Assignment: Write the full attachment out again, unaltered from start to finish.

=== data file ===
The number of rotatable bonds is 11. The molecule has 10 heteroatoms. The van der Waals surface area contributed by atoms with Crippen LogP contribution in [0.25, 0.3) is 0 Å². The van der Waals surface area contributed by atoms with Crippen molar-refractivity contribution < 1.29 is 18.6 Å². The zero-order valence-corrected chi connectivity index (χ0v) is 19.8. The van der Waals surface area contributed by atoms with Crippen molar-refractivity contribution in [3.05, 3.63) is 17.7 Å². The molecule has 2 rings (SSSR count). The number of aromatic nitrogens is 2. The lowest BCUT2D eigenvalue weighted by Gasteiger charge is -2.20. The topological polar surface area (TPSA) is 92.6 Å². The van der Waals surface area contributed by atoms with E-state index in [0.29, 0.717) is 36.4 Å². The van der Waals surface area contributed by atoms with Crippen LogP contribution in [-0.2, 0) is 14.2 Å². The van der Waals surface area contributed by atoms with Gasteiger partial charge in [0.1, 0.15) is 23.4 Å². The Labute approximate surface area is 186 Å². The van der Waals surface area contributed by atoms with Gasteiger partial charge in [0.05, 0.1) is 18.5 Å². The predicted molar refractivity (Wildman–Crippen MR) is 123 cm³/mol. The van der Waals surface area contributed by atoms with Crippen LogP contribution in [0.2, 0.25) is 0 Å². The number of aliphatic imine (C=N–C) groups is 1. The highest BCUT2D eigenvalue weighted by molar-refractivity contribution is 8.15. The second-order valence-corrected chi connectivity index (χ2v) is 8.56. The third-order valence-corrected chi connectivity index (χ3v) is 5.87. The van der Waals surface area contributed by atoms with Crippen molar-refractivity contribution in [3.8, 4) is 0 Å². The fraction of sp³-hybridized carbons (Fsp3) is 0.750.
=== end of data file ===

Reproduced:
The number of rotatable bonds is 11. The molecule has 10 heteroatoms. The van der Waals surface area contributed by atoms with Crippen LogP contribution in [0.25, 0.3) is 0 Å². The van der Waals surface area contributed by atoms with Crippen molar-refractivity contribution < 1.29 is 18.6 Å². The zero-order valence-corrected chi connectivity index (χ0v) is 19.8. The van der Waals surface area contributed by atoms with Crippen molar-refractivity contribution in [3.05, 3.63) is 17.7 Å². The molecule has 2 rings (SSSR count). The number of aromatic nitrogens is 2. The lowest BCUT2D eigenvalue weighted by Gasteiger charge is -2.20. The topological polar surface area (TPSA) is 92.6 Å². The van der Waals surface area contributed by atoms with E-state index in [0.29, 0.717) is 36.4 Å². The van der Waals surface area contributed by atoms with Crippen LogP contribution in [-0.2, 0) is 14.2 Å². The van der Waals surface area contributed by atoms with Gasteiger partial charge in [0.1, 0.15) is 23.4 Å². The Labute approximate surface area is 186 Å². The van der Waals surface area contributed by atoms with Gasteiger partial charge in [0.05, 0.1) is 18.5 Å². The predicted molar refractivity (Wildman–Crippen MR) is 123 cm³/mol. The van der Waals surface area contributed by atoms with Crippen LogP contribution in [0.2, 0.25) is 0 Å². The number of aliphatic imine (C=N–C) groups is 1. The highest BCUT2D eigenvalue weighted by molar-refractivity contribution is 8.15. The second-order valence-corrected chi connectivity index (χ2v) is 8.56. The third-order valence-corrected chi connectivity index (χ3v) is 5.87. The van der Waals surface area contributed by atoms with Crippen molar-refractivity contribution in [3.8, 4) is 0 Å². The fraction of sp³-hybridized carbons (Fsp3) is 0.750.